Wednesday, July 26, 2023 by Olivia Cook
Temperatures that are unreasonably hot – and that your body is unused to – can increase your risk for heat-related illnesses. Additionally, high humidity makes it harder for sweat to evaporate, and it’s the evaporation, not sweating itself, that cools the body and releases heat.
Healthcare professionals from Northwestern Medicine share this simple guide to address the following heat-related illnesses.
Sunburn, although often associated, is not exactly considered a “heat illness” since it is a direct result of excessive sunlight exposure. Heat illness is a result of an increase in body temperature, as indicated in a study published in The Journal of the Canadian Chiropractic Association.
But by no means should sunburns be underestimated. Caused by too much exposure to UV rays from the sun, sunburn results in a red, painful skin burn that can increase your risk for skin cancer. (Related: Sunburn: The indirect effects of severe UV radiation.)
Sunscreen is the primary form of sunburn prevention and should be worn every day and re-applied every two hours when you’re out in the sun. Other forms of sun protection you can combine with sunscreen include hats, light clothing, sunglasses and umbrellas.
Extreme sunburn can occur along with sun blisters or sun poisoning. In their most extreme, severe sun blisters can occur along with fever, chills, nausea or vomiting and should be treated by your primary care physician.
Sun poisoning is an allergic reaction to the sun that may be the result of a bad sunburn. In addition to the symptoms of sunburn (pain, blisters), sun poisoning is marked by itchy bumps and can also include chills, dizziness, fever and nausea.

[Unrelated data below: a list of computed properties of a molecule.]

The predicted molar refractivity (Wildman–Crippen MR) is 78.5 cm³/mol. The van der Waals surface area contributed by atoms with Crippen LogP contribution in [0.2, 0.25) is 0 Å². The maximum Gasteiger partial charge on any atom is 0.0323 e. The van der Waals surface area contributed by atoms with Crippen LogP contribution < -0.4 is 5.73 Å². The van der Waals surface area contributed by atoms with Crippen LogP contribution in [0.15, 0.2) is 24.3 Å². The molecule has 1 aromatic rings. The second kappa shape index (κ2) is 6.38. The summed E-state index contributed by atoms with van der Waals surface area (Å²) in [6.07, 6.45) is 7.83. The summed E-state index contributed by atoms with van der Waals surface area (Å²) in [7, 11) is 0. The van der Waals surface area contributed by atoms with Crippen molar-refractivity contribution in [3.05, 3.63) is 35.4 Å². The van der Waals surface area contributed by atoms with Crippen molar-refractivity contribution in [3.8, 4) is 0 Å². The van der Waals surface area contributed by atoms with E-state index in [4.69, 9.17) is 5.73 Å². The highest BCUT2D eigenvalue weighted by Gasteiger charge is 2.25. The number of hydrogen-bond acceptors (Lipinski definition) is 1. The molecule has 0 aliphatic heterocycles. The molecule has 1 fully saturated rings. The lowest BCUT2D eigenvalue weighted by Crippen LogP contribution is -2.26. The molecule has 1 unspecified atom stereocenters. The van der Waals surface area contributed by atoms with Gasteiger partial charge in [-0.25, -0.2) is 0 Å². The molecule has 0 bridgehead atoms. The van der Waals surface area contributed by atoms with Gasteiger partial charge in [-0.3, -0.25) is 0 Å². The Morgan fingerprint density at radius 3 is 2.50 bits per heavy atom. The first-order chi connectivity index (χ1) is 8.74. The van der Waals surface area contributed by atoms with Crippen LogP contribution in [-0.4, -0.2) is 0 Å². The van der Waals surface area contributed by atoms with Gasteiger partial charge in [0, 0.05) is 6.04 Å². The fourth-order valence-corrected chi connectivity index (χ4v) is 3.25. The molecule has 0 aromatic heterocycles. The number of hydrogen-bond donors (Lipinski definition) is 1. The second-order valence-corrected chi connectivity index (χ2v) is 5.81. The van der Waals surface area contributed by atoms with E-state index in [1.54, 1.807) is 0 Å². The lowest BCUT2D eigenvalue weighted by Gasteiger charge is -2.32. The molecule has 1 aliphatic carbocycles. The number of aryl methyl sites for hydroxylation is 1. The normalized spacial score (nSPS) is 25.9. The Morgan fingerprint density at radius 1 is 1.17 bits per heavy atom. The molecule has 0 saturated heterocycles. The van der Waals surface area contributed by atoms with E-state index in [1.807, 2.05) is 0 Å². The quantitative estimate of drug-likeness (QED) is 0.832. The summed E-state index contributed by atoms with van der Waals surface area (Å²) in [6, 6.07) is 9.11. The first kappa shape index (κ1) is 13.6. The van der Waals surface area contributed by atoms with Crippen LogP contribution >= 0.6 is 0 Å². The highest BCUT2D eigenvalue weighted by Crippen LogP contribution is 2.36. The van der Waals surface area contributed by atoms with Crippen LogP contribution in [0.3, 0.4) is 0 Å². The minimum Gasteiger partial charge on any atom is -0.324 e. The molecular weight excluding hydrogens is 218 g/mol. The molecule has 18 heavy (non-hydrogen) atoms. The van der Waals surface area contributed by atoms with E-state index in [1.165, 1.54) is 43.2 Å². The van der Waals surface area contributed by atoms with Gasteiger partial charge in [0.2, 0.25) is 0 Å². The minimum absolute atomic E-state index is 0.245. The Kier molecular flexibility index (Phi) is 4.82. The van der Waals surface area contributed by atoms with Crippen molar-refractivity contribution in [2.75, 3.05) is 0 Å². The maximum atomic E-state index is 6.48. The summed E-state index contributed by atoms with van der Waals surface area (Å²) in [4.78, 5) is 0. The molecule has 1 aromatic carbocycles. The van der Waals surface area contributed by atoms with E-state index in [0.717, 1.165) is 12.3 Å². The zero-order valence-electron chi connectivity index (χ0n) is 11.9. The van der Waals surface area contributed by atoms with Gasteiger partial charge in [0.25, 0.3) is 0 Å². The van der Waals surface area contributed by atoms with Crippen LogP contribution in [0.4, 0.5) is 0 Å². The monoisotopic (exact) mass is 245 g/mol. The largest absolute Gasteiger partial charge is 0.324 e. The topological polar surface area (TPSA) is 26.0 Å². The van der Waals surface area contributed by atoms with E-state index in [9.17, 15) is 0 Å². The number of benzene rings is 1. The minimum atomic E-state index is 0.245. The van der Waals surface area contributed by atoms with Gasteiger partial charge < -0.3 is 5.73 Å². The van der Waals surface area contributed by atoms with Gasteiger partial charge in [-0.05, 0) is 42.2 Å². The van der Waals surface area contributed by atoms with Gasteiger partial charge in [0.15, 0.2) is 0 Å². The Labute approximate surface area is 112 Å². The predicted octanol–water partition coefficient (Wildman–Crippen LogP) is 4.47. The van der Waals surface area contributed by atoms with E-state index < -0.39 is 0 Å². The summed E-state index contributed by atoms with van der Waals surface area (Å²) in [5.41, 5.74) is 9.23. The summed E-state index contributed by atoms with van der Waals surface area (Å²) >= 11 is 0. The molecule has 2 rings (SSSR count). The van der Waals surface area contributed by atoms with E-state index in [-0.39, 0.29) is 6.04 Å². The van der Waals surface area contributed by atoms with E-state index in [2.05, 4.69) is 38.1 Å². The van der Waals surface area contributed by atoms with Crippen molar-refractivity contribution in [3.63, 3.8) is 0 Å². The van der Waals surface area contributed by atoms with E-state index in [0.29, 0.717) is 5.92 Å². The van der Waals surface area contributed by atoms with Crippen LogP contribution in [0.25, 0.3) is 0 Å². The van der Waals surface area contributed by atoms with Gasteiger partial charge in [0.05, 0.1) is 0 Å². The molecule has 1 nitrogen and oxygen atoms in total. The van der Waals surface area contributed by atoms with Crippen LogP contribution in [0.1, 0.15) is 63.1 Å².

Also known as “prickly heat” or miliaria rubia, heat rash is a red rash on the skin, but unlike sunburn, heat rash can cause small, itchy, fluid-filled bumps on the skin.
The rash is caused by heat and tends to present around the hair follicles in areas with increased sweating or friction, like in skin folds – the elbow creases, underarms, under the breasts or in the groin – and places where clothing causes friction, particularly on the back, neck and upper chest.
Infants and children tend to get it more than adults because their sweat glands are still developing. Those with hyperhidrosis (excessive sweating) or sensitive skin are also likely to develop the rash.
Keeping the skin cool and avoiding hot, humid conditions is beneficial in keeping heat rash at bay. Keeping the irritated area dry is the primary form of treatment, though lotion or dusting powder may be used to help with comfort.
If you’re in a hot or humid climate, try to take cool baths or showers frequently. Changing out sweaty clothes frequently can also help prevent heat rash.
Painful muscle cramps in the abdomen, arms and legs, known as heat cramps, maybe the first sign of a serious heat-related illness and can be a symptom of heat exhaustion or heat stroke.
Heat cramps occur most often after exercise in hot environments. People are likely to sweat more than usual in the heat, which can worsen dehydration and salt depletion. Low salt levels diminish your body’s ability to regulate fluids and cause cramps, while dehydration contributes to salt depletion as well as increases your risk for heat illness.